Every month, the third Saturday is a special day at Birch Aquarium: SEA Days!
As the tagline suggests, SEA Days are always full of “Science, Exploration and Adventure.” Visitors and members can meet a Scripps Institution of Oceanography, UC San Diego scientist or other local researcher and get hands-on with science, participate in activity stations, and get creative with a thematic craft.
Name: Dr. Trevor Joyce, Ph.D.
Hometown: Currently San Diego, California (born in Vancouver, B.C., Canada)
I completed my undergraduate degree in 2005 at University of Alaska Southeast in Juneau, Alaska, with an intervening year of studies at Simon Fraser University in Vancouver, B.C. After my undergraduate studies I worked for five years on several conservations projects in Panama, Alaska, and Hawaii, before starting my Ph.D. in Biological Oceanography at Scripps Institution of Oceanography in 2010. I completed my Ph.D. in 2016 and am currently a postdoctoral scholar with Oregon State University and the NOAA Southwest Fisheries Science Center.
1 word to describe a characteristic a scientist must have: Curiosity! (also enthusiasm and tenacity)
How does seabird research affect a person’s everyday life?
When most people open a can of tuna they may be unaware that they are consuming a product that was often caught with the help of seabirds. Many fishermen, both commercial and recreational, use the keen fish-finding skills and aerial perspective of seabirds to hone in on the best places to fish by tracking flocks visually or using radar. Conversely many seabirds are injured and/or die from bycatch and incidental interactions with fisheries. A key role of seabird research is to try to understand these interactions and find ways to achieve better food sustainability by reducing fisheries impacts on seabird populations.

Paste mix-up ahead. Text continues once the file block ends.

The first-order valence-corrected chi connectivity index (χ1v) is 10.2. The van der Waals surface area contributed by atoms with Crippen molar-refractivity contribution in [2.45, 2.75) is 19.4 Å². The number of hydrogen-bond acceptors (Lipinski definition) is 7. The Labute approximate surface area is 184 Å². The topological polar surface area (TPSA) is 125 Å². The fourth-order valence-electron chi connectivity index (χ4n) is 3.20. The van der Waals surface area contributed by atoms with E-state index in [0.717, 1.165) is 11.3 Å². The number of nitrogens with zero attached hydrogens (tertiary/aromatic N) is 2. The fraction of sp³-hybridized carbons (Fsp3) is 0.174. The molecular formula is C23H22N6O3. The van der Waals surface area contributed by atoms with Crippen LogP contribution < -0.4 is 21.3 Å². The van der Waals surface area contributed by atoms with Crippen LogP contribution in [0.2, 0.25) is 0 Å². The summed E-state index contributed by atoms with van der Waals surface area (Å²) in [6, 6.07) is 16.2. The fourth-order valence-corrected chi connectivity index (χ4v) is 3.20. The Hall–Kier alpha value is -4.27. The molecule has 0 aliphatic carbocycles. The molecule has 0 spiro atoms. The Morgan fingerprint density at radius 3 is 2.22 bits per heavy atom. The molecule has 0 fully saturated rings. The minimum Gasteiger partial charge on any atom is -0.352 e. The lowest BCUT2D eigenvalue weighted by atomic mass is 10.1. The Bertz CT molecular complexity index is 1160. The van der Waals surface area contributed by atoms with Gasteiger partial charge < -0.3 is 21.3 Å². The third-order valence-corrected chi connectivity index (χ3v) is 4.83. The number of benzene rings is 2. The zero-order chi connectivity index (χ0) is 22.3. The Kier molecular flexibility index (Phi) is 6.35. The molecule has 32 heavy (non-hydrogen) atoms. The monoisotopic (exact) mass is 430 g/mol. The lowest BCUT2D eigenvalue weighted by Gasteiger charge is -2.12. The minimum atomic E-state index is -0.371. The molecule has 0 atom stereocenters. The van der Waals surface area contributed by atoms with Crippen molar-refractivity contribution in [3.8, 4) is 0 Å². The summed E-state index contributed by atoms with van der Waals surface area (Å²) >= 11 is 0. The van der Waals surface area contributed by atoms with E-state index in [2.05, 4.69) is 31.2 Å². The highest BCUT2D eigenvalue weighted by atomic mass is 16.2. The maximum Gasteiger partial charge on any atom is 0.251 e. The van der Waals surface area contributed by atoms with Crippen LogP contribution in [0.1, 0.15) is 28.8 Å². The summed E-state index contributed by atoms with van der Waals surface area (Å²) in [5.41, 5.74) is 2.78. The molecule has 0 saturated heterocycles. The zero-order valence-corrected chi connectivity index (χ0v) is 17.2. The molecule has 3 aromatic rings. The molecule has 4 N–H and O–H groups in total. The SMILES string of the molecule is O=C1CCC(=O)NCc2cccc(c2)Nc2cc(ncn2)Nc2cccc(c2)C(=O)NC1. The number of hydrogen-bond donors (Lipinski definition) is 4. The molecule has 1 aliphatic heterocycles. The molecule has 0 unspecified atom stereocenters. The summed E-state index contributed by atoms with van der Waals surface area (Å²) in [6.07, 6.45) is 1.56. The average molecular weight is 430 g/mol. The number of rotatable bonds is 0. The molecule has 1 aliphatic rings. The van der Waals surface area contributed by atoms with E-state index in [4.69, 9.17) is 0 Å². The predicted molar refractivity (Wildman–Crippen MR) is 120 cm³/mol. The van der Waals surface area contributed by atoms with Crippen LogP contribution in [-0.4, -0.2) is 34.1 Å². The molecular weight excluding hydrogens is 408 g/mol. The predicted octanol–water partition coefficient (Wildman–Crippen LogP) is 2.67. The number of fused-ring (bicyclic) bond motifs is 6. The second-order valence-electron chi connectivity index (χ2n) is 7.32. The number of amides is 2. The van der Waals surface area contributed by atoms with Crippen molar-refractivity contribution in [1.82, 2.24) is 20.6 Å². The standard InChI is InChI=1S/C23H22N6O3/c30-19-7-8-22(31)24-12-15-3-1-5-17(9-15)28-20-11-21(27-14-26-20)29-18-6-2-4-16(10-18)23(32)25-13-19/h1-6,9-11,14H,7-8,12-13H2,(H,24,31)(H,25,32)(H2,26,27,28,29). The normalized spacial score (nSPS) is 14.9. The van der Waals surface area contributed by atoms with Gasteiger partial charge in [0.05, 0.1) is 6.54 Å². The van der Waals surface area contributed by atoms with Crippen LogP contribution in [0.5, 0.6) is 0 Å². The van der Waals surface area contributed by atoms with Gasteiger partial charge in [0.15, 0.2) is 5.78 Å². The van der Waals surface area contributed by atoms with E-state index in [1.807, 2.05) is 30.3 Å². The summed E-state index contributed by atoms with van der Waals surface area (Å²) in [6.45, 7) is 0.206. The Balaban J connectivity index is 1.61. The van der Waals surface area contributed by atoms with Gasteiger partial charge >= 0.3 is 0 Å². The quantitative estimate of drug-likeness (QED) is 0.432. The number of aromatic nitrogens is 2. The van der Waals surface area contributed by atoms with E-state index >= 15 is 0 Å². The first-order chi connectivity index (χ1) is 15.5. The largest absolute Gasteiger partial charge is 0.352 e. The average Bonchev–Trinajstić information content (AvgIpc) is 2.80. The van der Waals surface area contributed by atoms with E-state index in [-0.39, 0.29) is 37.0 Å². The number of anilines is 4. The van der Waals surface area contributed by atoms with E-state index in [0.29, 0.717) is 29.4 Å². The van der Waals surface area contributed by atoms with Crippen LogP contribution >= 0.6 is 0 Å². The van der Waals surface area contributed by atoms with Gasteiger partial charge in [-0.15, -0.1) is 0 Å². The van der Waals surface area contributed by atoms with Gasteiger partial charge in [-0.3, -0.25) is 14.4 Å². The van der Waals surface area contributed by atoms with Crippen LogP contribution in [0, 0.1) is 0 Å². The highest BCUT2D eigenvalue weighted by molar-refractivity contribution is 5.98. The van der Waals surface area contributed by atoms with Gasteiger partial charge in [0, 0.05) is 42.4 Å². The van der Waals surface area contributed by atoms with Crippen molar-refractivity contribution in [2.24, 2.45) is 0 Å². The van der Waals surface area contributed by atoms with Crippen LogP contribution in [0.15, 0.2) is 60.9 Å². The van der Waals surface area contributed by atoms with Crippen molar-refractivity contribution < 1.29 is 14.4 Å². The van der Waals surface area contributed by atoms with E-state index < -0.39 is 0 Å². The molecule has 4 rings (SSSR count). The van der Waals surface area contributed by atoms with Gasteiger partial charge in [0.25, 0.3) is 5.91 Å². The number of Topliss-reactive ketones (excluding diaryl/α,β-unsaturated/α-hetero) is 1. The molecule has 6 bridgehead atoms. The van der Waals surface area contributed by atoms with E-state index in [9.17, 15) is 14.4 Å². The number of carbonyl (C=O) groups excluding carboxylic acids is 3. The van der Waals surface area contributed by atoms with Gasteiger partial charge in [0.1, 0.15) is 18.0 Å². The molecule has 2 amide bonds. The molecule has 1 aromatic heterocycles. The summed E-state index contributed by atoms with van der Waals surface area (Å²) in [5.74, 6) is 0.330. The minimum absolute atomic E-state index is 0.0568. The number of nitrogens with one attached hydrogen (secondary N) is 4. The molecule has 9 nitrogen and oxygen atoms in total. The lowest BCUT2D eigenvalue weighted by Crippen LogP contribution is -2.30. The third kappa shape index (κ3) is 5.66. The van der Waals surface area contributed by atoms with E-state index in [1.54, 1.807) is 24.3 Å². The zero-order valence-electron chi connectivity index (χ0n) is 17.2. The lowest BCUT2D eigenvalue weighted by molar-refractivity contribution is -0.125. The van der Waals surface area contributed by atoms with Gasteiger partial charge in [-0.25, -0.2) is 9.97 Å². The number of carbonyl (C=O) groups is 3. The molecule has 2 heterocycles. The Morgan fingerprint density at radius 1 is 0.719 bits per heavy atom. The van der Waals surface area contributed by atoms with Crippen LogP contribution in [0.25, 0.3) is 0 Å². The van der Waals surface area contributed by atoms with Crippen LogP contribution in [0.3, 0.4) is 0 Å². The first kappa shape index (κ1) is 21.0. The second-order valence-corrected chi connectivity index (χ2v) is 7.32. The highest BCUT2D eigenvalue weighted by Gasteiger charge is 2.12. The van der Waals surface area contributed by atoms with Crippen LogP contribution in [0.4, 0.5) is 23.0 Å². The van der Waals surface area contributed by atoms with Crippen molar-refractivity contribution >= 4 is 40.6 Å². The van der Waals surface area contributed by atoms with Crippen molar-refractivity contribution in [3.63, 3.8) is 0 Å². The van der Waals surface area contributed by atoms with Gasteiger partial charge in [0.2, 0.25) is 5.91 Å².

How did you decide to work on this particular issue?
I got my start in seabird research as a volunteer during the first summer of my undergraduate studies on a seabird monitoring project in the remote Aleutian Chain west of Alaska. From this initial start I’ve had amazing opportunities to participate in research projects from Alaska, to the low-lying Northwest Hawaiian Islands, the mountains of Kauai, the open ocean of the Central Pacific, and the Antarctic Peninsula. I think seabirds are important and often overlooked component of marine ecosystems, and my research strives to better understand distribution and abundance patterns to hopefully better conserve their populations in the future.
How do you predict the story of seabirds will change in the future?
There have been important strides in recent years to address two of the major conservation challenges facing many seabird populations: predatory mammals (e.g., rats, mice, cats, foxes, and pigs) that have been intentionally or inadvertently introduced to seabird breeding colony islands, and by-catch in commercial fishing gear. This important progress has led to the recovery of many seabird populations around the globe, and will continue to foster population growth in the future. Unfortunately, there remain important unresolved challenges for many other seabird populations including: 1) the difficulty of removing invasive predators from human-inhabited islands (e.g., Hawaii, New Zealand), 2) the increasing lethality of less-regulated artisanal fishing gear, 3) the direct competition for dwindling fish stocks with human fisheries, and 4) finally, the unpredictable ecological disruptions of human-induced climatic change.